As Vikrant Karnik discussed in his blog, recent years have not been kind to the CIO. For a moment, it felt like the digitally native CDO could mark the end of his or her role, but recent developments suggest the opposite is happening. Instead, a new breed of leader is emerging.
To survive, CIOs are becoming digital enablers—visionaries, even. Our new research into cloud-native adoption—check out Cloud native comes of age —shows that the organizations reaping the biggest benefits are those that are furthest ahead in going to the cloud, and it’s the CIO who is driving this success. 84% of leading respondents say that migrating app development to a cloud-native architecture has increased their revenue and reduced operating costs, while 67% report increased business velocity. You’d think the case for cloud native speaks for itself, but it hasn’t been an easy ride for CIOs, and it won’t be for others who wish to follow suit.
The CIO: old school vs. new school
The role of CIO has traditionally focused on IT cost and asset management, the person the board quietly relies upon to keep company tech ticking smoothly. But such a narrow approach is simply untenable in 2017. Cloud-based solutions have eclipsed traditional monolithic architectures, and the CIOs that fail to keep up are only feeding the rise of CDOs. But that’s not to say CIOs don’t have an ace up their sleeve. Cloud native offers greater business velocity, scalability, and flexibility, but it also demands significant upfront investment and far-reaching transformation. Given that CIOs have typically been looked upon to balance the books and keep IT costs down, it can be a hard sell. That’s why CIOs need to reinvent themselves as digital enablers—the kind of leader whose judgment earns the complete confidence of their peers.
Facing cultural resistance
In the survey, 65% of respondents agreed that migrating to cloud native is a significant cultural challenge. To get all the survey results, and expert analysis of what they mean for the future of your business, download the full research report here.
This is understandable—ingrained cultures are hard to change. The waterfall development approach for monolithic applications is the antithesis of the agile development or DevOps model that underpins continuous delivery with a modular, microservices architecture.
The CIO is left with no choice but to get hands on. They must become pragmatic leaders. Brian Sondergaard, CIO at Fiserv, faced this issue first-hand as he began to spearhead the shift to cloud-native. Getting staff to “un-learn” existing practices proved particularly trying:
“We have very strong, organizational practices that have been tried and trusted over a number of years. Now, we’re going in and changing something that is fundamentally a core capability of the company, relied upon to avoid risk and maximize quality. That’s very uncomfortable.”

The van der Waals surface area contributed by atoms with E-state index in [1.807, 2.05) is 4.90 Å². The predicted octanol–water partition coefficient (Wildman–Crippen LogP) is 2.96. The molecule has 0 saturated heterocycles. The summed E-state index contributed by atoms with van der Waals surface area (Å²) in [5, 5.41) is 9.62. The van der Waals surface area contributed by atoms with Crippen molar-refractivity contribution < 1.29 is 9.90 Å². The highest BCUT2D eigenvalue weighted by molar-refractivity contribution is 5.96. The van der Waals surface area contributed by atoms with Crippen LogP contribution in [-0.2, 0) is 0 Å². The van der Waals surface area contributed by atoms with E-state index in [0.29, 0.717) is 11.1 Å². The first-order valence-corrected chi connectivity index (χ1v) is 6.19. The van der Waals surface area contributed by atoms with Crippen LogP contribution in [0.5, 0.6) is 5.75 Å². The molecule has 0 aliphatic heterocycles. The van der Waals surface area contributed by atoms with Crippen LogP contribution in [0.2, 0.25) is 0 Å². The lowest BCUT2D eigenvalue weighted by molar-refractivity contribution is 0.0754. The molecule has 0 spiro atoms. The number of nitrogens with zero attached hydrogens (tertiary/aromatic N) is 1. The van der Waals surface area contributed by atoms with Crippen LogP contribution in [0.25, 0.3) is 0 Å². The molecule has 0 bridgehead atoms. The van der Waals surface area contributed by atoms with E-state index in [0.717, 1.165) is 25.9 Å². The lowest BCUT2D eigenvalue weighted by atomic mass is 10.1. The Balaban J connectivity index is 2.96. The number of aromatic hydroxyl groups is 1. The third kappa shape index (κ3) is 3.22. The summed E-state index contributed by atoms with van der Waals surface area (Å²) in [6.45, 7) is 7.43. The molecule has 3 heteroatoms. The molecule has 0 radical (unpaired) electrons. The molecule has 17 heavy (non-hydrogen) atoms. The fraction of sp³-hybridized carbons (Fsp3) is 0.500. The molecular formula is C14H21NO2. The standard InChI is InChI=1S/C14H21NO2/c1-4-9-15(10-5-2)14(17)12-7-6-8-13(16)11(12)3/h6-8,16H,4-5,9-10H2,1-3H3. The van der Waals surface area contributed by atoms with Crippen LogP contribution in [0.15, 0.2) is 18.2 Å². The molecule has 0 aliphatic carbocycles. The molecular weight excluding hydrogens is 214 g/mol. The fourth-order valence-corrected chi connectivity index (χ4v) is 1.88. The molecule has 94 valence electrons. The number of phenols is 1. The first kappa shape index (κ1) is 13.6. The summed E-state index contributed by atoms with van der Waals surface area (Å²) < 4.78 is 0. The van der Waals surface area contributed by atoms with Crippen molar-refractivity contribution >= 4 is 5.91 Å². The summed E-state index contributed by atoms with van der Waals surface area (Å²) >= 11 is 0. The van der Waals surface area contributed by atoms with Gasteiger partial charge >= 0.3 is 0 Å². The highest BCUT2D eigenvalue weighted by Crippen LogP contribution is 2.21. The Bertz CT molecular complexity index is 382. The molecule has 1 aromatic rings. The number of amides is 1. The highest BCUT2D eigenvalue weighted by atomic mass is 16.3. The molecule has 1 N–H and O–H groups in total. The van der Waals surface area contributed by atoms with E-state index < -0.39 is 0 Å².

Ultimately, Fiserv achieved its goal of cloud-native migration under Brian’s leadership. He acknowledged that things needed to happen gradually, allowing for confidence to build across the business and encourage a culture of learning. And the result? “[Our] clients’ confidence is growing, our partners’ confidence is growing, and we’re seeing that the new model is working.”
Rounding up skills and support
Another barrier facing CIOs is locating the skill needed to develop cloud-native apps, with a lack of relevant skills cited by 70% of survey respondents as the most significant challenge.
PaaS is a significant upfront investment for cloud-native migration, and its architecture and benefits are new to many developers.The vice president of technical services at a US restaurant chain told us: “those qualities [performance, scalability, and location transparency] aren’t necessarily inherent in the mindset of application developers today.”
But that’s not to say it’s entirely the developers’ fault. The survey showed a disconnect in skills, with only 23% of respondents seeking external support when implementing PaaS. This suggests that these skills are in short supply, something a proactive CIO will need to remedy.
At Royal Mail, CIO Catherine Doran and IT portfolio director Alex Lorke faced similar challenges. ‘Digital Labs’, Royal Mail’s own cloud-native development solution took months of chipping away at the senior management to get off the ground:
“For the first year, when we did this [Digital Labs], we were actively going against the preferred way of working in the organization. We had to demonstrate how we could do this without putting the organization at risk.”
And demonstrate they did. Both Catherine and Alex stepped to the mark, resolving the skill drought through a hybrid of internal training, supplier partnerships and external hires. As for utilizing PaaS, Alex was anything but passive: “When we created the digital labs, I put my foot down and said all application development will be done on PaaS, mainly because of the advantages it offers in managing application scalability.”
Increased flexibility, scalability, security and business velocity—these are all goals any business leader can understand and get behind. Financially, 84% of leading respondents report an increase in overall revenue and reduction in development costs. What executive would argue with results like that?
With a cloud-native strategy, CIOs can take their rightful place alongside the rest of the board—as equals, as enablers, and as leaders.